# #10369 - Arctic Network

 Solved By: wesley Theory Difficulty: medium Coding Difficulty: easy Algorithms Used: greedyother graph Solution Description: This is a Minimum Spanning Tree problem, but with a slight modification. You don't return the minimum total weight, but rather the weight of the largest edge in the minimum spanning tree. Only, that's not quite it either. Each satellite connection (beyond the first) allows you to remove an edge from the spanning tree. So, if e[] is the array of edges in the minimum spanning tree, sorted from largest to smallest, you should output e[s-1] where s is the number of satellite connections.

# #10370 - Above Average

 Solved By: peter Theory Difficulty: trivial Coding Difficulty: trivial Algorithms Used: math Solution Description: Sum the scores, average them, and loop through an array of them counting which are higher. Use System.out.printf to format your output.

 Solved By: wesley Theory Difficulty: trivial Coding Difficulty: trivial Algorithms Used: math Solution Description: Store the input into an array, tallying the sum of the scores as you take them in. Calculate the average, and then iterate through the array counting the number of students that are above average. Output this as a percentage.

# #10375 - Choose and divide

 Solved By: wesley Theory Difficulty: easy Coding Difficulty: easy Algorithms Used: math Solution Description: Obviously some of these numbers are far too large to calculate, like 10,000! ... But with the guarantee that the answer will be small at the end, we can keep our answer small while we compute it. Create two lists of numbers. The first is the factors of all the numbers in the numerator, and the second is the factors of all the numbers in the denominator. More explicitly, the value we want is: (p! / q!(p-q)!) / (r! / s!(r-s)!) = p!s!(r-s)! / r!q!(p-q)! So, the first list contains the numbers 1 to p, 1 to s, and 1 to (r-s). The second list contains the numbers 1 to r, 1 to q, and 1 to p-q. Start with 1.0. We need to multiply by all of the numerator factors, and divide by all of the denominator factors. So, keep multiplying until the number exceeds a certain safe value (say 10,000), and then start dividing until it comes back under that value. In this way, we ensure that the answer never gets too large (overflow) or too small (loss of precision).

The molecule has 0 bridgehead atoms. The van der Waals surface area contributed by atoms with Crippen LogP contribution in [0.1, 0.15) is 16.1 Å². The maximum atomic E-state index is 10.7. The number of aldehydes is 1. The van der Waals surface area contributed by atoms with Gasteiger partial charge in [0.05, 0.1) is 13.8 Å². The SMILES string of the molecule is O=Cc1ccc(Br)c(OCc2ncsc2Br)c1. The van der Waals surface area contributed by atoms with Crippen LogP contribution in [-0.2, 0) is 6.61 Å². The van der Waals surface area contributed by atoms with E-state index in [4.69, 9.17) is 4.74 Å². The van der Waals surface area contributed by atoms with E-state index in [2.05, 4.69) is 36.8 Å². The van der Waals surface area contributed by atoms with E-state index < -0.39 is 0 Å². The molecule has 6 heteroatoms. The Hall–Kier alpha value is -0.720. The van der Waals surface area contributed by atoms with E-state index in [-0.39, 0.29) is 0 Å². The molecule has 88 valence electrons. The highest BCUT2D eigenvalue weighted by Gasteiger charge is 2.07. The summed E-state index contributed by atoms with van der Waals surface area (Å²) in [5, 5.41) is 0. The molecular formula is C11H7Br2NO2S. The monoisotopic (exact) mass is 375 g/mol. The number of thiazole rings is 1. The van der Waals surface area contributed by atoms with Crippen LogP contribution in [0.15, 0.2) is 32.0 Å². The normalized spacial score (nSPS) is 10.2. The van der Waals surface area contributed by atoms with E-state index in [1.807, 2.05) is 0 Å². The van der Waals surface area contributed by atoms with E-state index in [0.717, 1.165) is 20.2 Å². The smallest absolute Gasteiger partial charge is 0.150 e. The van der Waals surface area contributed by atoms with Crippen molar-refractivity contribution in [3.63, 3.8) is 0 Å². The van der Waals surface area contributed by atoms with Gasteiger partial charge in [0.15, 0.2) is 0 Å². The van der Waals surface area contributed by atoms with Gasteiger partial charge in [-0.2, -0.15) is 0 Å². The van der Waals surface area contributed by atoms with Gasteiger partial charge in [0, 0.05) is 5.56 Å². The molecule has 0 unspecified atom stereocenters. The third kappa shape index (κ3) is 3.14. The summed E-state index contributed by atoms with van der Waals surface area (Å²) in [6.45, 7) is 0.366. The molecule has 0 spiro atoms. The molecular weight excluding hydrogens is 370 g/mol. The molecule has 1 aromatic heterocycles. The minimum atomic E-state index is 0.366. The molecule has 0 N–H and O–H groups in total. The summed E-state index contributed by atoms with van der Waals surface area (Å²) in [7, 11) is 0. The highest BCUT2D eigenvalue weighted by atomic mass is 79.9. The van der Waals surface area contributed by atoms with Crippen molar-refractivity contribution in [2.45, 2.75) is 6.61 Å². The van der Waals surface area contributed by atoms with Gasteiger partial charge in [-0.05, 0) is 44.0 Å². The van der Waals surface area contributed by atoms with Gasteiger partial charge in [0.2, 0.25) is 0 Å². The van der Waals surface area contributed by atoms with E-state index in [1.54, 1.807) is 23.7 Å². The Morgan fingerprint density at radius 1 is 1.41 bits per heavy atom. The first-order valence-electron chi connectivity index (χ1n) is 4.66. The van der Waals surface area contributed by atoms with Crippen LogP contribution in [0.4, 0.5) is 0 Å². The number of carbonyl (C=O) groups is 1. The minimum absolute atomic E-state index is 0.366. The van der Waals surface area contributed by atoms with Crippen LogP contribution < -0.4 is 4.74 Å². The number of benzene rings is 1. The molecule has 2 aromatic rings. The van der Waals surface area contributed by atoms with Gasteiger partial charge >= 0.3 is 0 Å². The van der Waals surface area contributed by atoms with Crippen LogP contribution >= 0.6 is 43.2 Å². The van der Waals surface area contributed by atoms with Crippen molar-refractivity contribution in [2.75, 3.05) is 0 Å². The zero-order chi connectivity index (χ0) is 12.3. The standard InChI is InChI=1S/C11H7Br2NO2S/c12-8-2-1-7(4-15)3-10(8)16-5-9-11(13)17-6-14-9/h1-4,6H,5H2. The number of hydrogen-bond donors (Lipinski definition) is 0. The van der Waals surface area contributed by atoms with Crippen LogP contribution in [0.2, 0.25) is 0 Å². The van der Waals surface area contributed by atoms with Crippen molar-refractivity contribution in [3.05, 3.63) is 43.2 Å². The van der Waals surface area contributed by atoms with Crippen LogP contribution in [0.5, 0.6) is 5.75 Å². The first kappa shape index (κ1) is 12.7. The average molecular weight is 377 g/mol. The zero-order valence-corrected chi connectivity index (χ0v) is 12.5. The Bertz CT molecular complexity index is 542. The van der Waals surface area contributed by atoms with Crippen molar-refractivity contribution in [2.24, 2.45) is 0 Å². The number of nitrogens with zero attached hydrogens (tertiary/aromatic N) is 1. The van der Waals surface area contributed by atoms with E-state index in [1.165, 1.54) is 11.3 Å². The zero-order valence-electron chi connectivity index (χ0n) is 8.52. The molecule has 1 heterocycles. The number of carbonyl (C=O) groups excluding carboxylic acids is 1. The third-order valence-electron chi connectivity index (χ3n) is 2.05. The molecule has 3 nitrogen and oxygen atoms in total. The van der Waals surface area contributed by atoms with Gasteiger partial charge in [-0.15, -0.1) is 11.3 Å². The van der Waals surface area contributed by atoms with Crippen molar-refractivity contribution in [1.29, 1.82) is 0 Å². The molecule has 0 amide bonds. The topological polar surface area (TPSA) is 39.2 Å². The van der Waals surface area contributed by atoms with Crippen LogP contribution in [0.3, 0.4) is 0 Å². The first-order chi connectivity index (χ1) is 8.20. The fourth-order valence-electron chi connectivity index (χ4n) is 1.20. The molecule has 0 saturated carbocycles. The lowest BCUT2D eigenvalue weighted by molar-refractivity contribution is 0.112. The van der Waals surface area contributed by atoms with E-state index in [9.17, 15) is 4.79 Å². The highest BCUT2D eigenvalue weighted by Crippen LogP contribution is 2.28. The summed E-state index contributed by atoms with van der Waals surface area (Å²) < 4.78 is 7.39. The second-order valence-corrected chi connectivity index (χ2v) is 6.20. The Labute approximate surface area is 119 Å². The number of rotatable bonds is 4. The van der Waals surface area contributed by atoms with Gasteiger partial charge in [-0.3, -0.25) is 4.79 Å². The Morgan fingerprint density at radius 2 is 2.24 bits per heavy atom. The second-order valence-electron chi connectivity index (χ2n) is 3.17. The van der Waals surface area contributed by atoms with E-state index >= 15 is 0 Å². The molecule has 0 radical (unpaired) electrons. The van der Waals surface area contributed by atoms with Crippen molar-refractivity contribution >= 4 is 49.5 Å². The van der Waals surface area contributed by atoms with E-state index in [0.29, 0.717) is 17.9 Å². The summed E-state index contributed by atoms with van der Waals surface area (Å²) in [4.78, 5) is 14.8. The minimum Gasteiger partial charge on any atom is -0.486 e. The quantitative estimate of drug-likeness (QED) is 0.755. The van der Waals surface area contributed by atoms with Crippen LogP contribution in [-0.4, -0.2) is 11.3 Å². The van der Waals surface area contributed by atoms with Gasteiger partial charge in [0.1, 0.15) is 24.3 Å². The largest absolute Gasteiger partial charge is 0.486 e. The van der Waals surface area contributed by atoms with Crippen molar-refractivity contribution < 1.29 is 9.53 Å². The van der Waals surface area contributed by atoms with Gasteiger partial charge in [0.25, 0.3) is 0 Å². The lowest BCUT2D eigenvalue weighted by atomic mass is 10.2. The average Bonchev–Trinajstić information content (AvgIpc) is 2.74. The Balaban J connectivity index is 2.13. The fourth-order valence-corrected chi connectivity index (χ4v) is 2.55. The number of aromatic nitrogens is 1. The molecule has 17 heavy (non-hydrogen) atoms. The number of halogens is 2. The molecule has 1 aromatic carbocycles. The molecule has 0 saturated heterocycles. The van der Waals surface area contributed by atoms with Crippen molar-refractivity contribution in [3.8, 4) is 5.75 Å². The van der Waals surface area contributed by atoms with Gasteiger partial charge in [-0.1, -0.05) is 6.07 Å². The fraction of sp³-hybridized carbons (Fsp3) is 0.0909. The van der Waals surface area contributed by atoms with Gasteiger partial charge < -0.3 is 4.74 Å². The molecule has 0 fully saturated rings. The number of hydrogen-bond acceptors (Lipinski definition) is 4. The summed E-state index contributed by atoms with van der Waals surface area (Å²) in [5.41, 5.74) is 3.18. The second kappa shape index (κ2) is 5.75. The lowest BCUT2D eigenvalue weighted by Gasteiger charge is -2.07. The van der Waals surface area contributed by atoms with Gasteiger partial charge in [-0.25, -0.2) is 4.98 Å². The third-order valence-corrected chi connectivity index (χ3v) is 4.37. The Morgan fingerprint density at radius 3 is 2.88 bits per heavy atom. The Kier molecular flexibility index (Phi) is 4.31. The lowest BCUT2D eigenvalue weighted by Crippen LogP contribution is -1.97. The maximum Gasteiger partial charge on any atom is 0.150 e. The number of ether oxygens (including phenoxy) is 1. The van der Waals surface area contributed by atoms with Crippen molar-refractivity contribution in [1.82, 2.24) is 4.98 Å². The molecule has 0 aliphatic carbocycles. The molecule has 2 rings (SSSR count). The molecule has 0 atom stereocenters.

# #10392 - Factoring Large Numbers

 Solved By: wesley Theory Difficulty: easy Coding Difficulty: easy Algorithms Used: math Solution Description: Given the guarantee that no factor is larger than 1,000,000, we can factor all of these numbers by generating the primes up to 1,000,000 and using just those. To factor a number given a set of primes, just keep dividing the number by increasing primes until you get 1, or run out of primes. If the latter case, then the remainder will be the final factor.

# #10394 - Twin Primes

 Solved By: wesley Theory Difficulty: easy Coding Difficulty: easy Algorithms Used: math Solution Description: Use the Sieve of Eratosthenes to generate the primes up to 20,000,000 (you actually only need about 18,500,000). Look through all of the primes to find prime pairs, and store them in some table. For each input, just read the pair from the table.

# #10397 - Connect the Campus

 Solved By: wesley Theory Difficulty: easy Coding Difficulty: easy Algorithms Used: greedyother graph Solution Description: This is a fairly straightforward Minimum Spanning Tree problem. I generate all possible edges, and then use a union-find-based implementation of Kruskal's algorithm. Union together the nodes that have cables between them, and then run Kruskal on the rest of the graph. I don't even bother filtering out the edges that are unnecessary (because of cables) beforehand.